There’s possibly a whole generation out there now who think Politically Correct Policing all started in Britain in about 1999 when the McPherson Report was published. Well, I’ve got news for those punks. Politically correct cops had been with us since the 1970’s and for a while it seemed like you couldn’t be a successful cop unless you had some kind of problem. But the problem didn’t mean you needed help, your problem instead made you special.
It had all begun even earlier. It was that year of revolution – 1967 and a cop was shot in the line of duty. Who can forget the buzz-saw theme as Ironside was felled in silhouette by an assassin’s bullet. Left paraplegic, there was no time for moping around for this tough cookie. He became the wheelchair-bound leader of a crack force of law and order. No wheel was left unturned as Robert T. Ironside added even further to his politically correct credentials by employing the silky but tough Eve Whitfield, a crook-cracking female constable, or whatever the heck the Yanks called her rank.
Once the TV police had cottoned-on to how well the public responded to a politically correct cop, the spring turned into a mountain stream in full flood. In no particular order they flowed off the Quinn Martin & Others production line. In no order other than my random memory, there was…
THE OBESE COP
Cannon was fat but any female under threat knew they were safe in his hands, just so long as they didn’t mind sharing them with pizza and pasta. Showing a surprising agility Frank Cannon could negotiate the criminal elements with as much élan as he would the Drive In Restaurants, when on duty. His driving in fact became a major feature of his crime-busting since like Ironside he wasn’t much use on his own two feet, but this fat guy didn’t mope about on a couch, waiting for a tummy tuck. He got out there and pulled his weight.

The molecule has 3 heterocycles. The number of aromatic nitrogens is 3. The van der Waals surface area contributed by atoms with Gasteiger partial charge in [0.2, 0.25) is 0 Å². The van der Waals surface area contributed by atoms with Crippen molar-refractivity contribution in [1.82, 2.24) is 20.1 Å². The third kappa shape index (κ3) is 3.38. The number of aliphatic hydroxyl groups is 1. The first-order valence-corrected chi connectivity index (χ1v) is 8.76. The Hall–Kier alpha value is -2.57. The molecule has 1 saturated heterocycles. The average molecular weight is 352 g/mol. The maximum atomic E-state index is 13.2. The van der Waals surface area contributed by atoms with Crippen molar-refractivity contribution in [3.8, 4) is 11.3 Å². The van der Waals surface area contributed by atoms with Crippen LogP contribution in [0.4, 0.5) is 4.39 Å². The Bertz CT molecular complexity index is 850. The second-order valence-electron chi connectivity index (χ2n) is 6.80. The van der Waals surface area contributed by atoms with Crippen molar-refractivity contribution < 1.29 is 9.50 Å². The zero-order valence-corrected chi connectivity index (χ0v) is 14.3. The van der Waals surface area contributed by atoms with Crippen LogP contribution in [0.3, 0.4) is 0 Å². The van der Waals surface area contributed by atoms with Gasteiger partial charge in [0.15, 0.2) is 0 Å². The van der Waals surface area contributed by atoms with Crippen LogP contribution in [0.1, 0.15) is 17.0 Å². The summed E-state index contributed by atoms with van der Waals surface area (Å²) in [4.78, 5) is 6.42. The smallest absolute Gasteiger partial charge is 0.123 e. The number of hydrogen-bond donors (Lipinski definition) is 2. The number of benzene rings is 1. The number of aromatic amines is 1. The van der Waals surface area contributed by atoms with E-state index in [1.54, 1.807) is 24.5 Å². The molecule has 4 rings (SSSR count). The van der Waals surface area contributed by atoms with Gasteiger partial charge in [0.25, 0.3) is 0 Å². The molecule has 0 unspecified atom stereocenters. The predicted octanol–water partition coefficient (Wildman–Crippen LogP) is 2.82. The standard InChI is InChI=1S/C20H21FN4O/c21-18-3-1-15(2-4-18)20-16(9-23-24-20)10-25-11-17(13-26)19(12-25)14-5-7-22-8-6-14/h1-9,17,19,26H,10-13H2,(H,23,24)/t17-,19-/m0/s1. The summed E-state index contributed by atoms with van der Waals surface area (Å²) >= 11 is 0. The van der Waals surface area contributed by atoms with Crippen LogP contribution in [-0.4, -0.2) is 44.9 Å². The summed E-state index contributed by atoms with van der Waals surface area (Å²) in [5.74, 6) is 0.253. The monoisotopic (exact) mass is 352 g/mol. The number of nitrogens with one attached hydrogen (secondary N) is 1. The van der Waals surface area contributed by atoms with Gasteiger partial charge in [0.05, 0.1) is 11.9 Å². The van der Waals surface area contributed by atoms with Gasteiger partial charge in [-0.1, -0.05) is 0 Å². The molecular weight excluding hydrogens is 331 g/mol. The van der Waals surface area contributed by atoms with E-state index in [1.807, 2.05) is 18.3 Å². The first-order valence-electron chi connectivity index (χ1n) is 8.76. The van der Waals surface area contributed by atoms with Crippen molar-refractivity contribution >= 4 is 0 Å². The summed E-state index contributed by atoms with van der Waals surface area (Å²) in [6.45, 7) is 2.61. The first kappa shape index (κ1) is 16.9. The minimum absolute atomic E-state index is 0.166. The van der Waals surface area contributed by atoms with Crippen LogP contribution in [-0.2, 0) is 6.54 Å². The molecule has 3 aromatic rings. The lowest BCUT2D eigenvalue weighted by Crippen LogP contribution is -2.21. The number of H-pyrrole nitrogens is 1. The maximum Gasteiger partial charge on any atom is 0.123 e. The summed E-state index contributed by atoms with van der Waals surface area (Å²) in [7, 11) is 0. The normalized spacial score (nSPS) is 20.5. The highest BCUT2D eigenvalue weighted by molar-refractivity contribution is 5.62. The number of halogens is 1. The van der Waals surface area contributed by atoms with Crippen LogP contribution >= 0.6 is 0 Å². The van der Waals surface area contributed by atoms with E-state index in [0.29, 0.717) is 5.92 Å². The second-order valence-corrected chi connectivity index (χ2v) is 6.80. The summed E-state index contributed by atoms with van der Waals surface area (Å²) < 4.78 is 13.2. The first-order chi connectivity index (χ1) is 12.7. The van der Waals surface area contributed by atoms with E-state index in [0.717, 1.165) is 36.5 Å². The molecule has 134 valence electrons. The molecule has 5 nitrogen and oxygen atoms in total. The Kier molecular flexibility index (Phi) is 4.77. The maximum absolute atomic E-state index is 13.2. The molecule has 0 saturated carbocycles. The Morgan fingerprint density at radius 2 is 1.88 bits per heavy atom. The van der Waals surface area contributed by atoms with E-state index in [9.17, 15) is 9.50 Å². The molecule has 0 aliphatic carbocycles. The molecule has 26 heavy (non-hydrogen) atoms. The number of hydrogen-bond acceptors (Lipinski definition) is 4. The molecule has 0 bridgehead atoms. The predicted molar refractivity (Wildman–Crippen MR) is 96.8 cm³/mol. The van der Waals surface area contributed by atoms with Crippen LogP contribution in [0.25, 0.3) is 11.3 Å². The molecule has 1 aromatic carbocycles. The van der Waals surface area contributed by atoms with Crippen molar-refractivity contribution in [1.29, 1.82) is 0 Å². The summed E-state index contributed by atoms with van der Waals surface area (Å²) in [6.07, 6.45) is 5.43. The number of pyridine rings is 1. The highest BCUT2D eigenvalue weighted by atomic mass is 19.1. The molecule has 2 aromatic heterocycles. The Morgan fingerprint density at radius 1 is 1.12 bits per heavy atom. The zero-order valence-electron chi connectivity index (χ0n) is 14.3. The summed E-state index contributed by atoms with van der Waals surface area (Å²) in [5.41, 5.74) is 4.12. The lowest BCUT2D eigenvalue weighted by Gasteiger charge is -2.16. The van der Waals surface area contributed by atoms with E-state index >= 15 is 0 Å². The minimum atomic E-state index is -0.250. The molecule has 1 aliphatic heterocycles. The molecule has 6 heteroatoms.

THE BLIND COP
Longstreet was sublimely handsome. He was so blonde and beautiful it’s probably just as well that he was blind because otherwise he would probably never have gotten past the mirror each morning, and never actually become perhaps the most politically correct of all the cops. Unable to see a clue, he could sense them instead. Unable to hear a criminal, he could smell them; but in fact smelling the crooks was also the job of his just as stunningly attractive guide-dog, Pax. A blind man and his best friend, the all-seeing dog. There has never been anyone to match Longstreet as not just correct but totally on-message. Give a man a chance and no disability can stand in the way of the pursuit of Justice.
THE BOW-LEGGED COP
You might think being bow-legged is not such a terrible disability for a cop, and on the scale of paraplegia some way down from the difficulties overcome by Ironside. But being bow-legged was not the only problem McCloud had to deal with. He also had to chase crooks wearing dude cowboy boots, which, if you’re bow-legged as well, is no mean feat. His biggest problem though was to get his horse around town without the animal becoming an equine casualty of the Highway. McCloud’s ceaseless loyalty to his horse surely marks him out as the premier example of a cop who is kind to animals too.
THE OLD COP